Rob Enderle called Apple's new Union Square flagship store in San Francisco a sign that Apple is desperate. After flailing about in an apoplectic fit, Bryan Chaffin discusses the merits—or lack thereof—of this idea.
We know Apple is working on a car—but what if it turns out the company isn't planning on letting you drive or own that car? What if instead of designing a consumer car for end-users, Apple is instead designing a vehicle or vehicles it will use to deploy its own fleet of autonomous ride-sharing cars?
9to5Mac is reporting that Apple plans to "demote" Apple Music Connect, one of the most promising features of Apple Music. Whether or not that happens, Connect is one a long line of products and services that Apple has released, only to then neglect it, and Bryan Chaffin is pissy about it.
Carl Icahn told CNBC Thursday that he sold his considerable stake in Apple Inc.—some 0.8 percent of shares at his height—on concerns about Apple's business in China, though it might be more accurate to characterize it as concerns that China's government could have a deleterious affect on Apple's business in that market. Bryan Chaffin isn't always a fan of Mr. Icahn's, but in this instance, the mogul isn't wrong.
Tim Cook was working hard to sell the message that Apple is doing well despite turning in a "challenging" quarter during his quarterly conference call with analysts. CFO Luca Maestri even sounded apologetic. Bryan Chaffin walks us through why he found that interesting.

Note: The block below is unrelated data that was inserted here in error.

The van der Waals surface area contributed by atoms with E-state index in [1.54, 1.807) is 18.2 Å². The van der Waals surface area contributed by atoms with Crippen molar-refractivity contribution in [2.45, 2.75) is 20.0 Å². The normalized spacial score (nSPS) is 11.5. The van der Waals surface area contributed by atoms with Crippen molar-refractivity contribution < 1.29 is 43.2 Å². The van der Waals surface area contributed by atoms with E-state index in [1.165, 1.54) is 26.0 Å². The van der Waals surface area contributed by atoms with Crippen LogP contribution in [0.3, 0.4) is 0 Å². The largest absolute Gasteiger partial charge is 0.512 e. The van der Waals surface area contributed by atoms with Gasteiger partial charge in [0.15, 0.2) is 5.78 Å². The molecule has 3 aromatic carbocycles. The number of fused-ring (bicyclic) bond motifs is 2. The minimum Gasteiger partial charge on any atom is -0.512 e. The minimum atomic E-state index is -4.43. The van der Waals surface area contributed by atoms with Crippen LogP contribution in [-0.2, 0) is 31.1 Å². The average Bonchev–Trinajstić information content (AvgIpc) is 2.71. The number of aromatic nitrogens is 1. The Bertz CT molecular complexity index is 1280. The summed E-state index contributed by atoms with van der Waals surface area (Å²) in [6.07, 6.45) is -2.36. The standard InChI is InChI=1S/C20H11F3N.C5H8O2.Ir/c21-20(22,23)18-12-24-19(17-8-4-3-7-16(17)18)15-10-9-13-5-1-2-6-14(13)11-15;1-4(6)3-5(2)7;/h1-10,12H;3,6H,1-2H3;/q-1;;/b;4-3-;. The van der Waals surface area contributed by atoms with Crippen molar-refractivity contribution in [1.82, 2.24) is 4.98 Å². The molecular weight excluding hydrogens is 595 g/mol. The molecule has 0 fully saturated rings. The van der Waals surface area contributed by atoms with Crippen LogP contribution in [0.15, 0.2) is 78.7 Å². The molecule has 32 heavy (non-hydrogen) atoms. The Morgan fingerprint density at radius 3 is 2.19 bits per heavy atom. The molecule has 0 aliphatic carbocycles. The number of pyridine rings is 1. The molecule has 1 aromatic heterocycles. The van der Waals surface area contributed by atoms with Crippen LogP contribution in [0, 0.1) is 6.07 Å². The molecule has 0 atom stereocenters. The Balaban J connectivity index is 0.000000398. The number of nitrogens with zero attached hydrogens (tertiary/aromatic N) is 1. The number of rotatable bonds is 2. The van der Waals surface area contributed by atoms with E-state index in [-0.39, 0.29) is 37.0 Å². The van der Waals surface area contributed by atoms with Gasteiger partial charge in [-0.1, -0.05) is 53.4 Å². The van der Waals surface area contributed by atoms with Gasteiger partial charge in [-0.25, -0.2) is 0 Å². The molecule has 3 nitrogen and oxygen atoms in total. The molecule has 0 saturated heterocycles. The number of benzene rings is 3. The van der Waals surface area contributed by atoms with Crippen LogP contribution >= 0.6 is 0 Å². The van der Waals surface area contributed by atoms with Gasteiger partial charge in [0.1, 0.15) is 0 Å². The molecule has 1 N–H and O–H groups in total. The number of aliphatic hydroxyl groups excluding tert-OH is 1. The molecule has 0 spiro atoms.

Apple's auto efforts have grown considerably in recent months, including a growing web of facilities seemingly tied to "Project Titan"—the code name for Apple's car—and more hiring of the kind of folks you only hire if you're making a car. Bryan Chaffin looks at the growing body of evidence supporting the Apple Car.
Bryan Chaffin is skeptical of so-called "Textalyzer" technology that can detect device usage on a smartphone in the wake of an accident. He walks us through a bill that would legalize its use by police in New York.
Wait, Apple was brought up in the campaign for U.S. president? Must be Tuesday. Presidential hopeful Bernie Sanders (D) said specifically that Apple isn't one of those companies he's accused of "destroying the fabric of America," but he had two things he wished Apple would change. The first is that he wants Apple to make some of its products in the U.S. (spoiler, Apple already does), and the second is that he wants Apple to pay "[its] fare share of taxes" (spoiler, it does).
Apple turned 40 years old today. Yep. 40. It was April 1st, 1976, when Steve Jobs, Steve Wozniak, and Ron Wayne formed Apple Computer. This is the stuff of technology legend, and the story has been told, retold, and then told again. Bryan Chaffin says the best present you could give Apple is to forget about that past.
Picture this hypothetical scenario: Apple ultimately loses its legal fight against the FBI's demand that it create a new operating system that bypasses iOS security—an OS Apple has dubbed GovtOS. Apple CEO Tim Cook already pointed out Apple will obey the law, but what would happen if key Apple engineers refused to do the work, perhaps going so far as quitting their jobs at Apple?
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